Feminism Doesn’t Sparkle: What Twilight Teaches Young Girls | Amplify

Reason 2- Edward breaks into Bella’s home and watches her sleep before introducing himself even once.

 I’d like to reference Jessica Valenti for the six-millionth time in my life. In her fantastic book, “He’s a Stud, She’s a Slut,” Valenti discusses in one chapter how men are seen as romantic and women are seen as stalkers. I’ve seen this response to Edward’s behavior a number of time. What he does is just soooo romantic!

 Let’s pretend Bella followed Edward home. She waited outside his window until she was sure he was asleep before quietly sneaking in and watching him sleep. And keep in mind- they have yet to exchange any words. How would most people view her actions? Really freaking weird, right?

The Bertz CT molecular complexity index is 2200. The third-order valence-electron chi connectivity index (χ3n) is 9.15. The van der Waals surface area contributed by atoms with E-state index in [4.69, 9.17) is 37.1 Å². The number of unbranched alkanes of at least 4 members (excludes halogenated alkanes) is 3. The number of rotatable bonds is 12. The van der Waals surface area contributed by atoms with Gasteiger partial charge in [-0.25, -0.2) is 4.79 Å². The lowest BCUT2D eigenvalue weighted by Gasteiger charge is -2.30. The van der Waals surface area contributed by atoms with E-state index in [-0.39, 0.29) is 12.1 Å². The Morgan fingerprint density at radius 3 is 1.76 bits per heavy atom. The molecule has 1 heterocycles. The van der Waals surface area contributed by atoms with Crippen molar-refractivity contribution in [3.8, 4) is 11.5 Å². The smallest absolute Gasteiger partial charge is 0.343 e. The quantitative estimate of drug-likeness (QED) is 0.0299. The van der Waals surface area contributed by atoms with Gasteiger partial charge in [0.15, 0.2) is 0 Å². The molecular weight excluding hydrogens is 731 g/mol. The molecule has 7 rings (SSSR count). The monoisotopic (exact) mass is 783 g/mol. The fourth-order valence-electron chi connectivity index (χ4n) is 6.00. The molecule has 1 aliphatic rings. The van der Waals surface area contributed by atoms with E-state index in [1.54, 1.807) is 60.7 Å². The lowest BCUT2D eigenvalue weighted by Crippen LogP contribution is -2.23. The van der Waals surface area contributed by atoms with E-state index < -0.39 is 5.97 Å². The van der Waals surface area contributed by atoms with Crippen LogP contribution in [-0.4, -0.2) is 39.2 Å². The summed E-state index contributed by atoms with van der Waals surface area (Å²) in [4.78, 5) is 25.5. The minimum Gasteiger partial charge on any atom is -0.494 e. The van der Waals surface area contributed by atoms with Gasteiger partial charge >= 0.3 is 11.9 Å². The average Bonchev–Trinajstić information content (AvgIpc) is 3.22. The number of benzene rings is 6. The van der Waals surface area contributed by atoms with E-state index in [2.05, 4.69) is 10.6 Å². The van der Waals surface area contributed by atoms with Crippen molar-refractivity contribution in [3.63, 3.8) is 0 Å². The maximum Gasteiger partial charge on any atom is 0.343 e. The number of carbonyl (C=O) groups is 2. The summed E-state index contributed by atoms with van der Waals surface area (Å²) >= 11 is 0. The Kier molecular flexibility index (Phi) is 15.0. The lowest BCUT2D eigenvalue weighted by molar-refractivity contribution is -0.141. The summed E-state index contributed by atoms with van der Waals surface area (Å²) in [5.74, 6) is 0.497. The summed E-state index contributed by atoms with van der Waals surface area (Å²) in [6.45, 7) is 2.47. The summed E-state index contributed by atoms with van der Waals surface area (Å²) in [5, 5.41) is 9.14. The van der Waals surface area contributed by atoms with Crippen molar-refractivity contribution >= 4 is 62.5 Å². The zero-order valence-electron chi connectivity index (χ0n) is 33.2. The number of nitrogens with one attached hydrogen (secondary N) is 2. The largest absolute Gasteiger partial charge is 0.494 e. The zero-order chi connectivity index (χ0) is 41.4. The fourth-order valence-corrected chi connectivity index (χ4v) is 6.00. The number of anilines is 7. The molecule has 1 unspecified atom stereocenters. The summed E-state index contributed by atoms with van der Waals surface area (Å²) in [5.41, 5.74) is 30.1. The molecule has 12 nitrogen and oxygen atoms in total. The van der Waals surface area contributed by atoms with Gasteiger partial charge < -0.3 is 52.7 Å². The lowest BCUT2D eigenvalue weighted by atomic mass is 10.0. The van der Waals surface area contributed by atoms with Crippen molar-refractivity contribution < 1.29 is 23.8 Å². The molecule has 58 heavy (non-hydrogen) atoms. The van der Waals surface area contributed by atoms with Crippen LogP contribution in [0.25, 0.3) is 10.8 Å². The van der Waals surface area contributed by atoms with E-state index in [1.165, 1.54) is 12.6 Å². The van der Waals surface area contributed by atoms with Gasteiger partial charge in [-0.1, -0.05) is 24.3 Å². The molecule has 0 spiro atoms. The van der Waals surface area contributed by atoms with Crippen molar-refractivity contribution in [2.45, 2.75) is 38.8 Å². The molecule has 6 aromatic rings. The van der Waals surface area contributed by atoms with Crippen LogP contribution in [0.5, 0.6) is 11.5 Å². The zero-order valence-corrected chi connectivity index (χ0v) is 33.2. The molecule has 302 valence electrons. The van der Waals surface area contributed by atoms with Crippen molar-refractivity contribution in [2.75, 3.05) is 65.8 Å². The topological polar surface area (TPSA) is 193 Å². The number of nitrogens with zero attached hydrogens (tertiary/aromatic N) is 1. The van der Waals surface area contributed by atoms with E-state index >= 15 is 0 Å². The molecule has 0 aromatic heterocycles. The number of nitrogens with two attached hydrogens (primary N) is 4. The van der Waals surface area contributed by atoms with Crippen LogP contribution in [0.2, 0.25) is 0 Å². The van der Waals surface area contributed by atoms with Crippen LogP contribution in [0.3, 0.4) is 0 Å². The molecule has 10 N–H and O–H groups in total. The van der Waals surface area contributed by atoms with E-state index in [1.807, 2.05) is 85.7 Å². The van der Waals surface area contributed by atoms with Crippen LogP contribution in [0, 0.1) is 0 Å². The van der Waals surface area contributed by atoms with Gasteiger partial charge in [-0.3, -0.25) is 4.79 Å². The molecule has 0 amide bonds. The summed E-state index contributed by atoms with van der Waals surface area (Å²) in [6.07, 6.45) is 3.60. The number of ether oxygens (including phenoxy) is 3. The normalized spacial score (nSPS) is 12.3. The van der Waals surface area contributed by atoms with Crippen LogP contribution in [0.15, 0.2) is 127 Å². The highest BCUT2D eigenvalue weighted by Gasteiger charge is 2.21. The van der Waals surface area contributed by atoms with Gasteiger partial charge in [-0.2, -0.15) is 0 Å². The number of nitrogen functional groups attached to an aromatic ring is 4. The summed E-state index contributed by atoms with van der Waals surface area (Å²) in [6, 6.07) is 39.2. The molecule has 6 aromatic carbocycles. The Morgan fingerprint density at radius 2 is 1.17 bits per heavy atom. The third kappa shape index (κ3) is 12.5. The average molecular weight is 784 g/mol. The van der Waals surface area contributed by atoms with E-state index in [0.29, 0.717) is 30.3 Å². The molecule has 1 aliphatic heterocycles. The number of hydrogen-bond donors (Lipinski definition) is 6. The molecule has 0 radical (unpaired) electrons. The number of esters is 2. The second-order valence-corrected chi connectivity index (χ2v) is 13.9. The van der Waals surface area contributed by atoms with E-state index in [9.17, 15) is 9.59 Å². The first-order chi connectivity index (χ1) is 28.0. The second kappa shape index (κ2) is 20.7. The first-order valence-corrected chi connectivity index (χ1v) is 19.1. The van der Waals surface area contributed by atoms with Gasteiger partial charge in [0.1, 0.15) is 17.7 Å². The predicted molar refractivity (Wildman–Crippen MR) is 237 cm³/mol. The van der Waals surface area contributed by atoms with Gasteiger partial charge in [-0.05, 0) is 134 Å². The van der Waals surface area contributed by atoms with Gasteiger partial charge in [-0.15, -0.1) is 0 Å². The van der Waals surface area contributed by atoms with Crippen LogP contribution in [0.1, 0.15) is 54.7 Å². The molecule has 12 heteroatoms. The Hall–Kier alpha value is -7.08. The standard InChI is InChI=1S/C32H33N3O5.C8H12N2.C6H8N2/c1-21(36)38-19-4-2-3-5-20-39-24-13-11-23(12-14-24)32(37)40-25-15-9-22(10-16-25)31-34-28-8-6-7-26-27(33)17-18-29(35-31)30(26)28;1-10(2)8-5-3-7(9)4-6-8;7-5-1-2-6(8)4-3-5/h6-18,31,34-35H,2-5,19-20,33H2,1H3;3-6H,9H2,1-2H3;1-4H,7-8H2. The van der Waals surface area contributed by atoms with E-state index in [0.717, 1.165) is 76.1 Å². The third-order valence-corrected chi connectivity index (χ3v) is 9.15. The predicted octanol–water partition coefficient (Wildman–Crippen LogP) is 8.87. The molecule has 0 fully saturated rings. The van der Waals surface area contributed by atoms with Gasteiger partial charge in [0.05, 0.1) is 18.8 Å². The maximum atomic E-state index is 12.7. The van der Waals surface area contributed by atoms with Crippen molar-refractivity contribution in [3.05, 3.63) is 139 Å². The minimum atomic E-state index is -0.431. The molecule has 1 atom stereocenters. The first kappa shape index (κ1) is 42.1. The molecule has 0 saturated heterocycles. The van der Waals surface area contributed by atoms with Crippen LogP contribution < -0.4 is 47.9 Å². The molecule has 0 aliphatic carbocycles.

We should see Edward’s behavior the same way. Edward isn’t being romantic, he’s being creepyreally creepy. Glorifying this kind of behavior isn’t just ridiculous, it’s dangerous. We should be keeping girls safe- not teaching them that obsessive behavior is not just acceptable, but desired.

This is a must read article addressing the major issues that’s been bugging me about the Twilight Saga, Feminism Doesn’t Sparkle: What Twilight Teaches Young Girls. And yes, the series has been a guilty pleasure of mine since I couldn’t help reading through it and watching the movies. But it’s also important to understand and analyse that this isn’t a role model for a healthy relationship, especially when the series is aimed at young girls.

Have a look back on my previous share, Buffy vs Edward Remixed.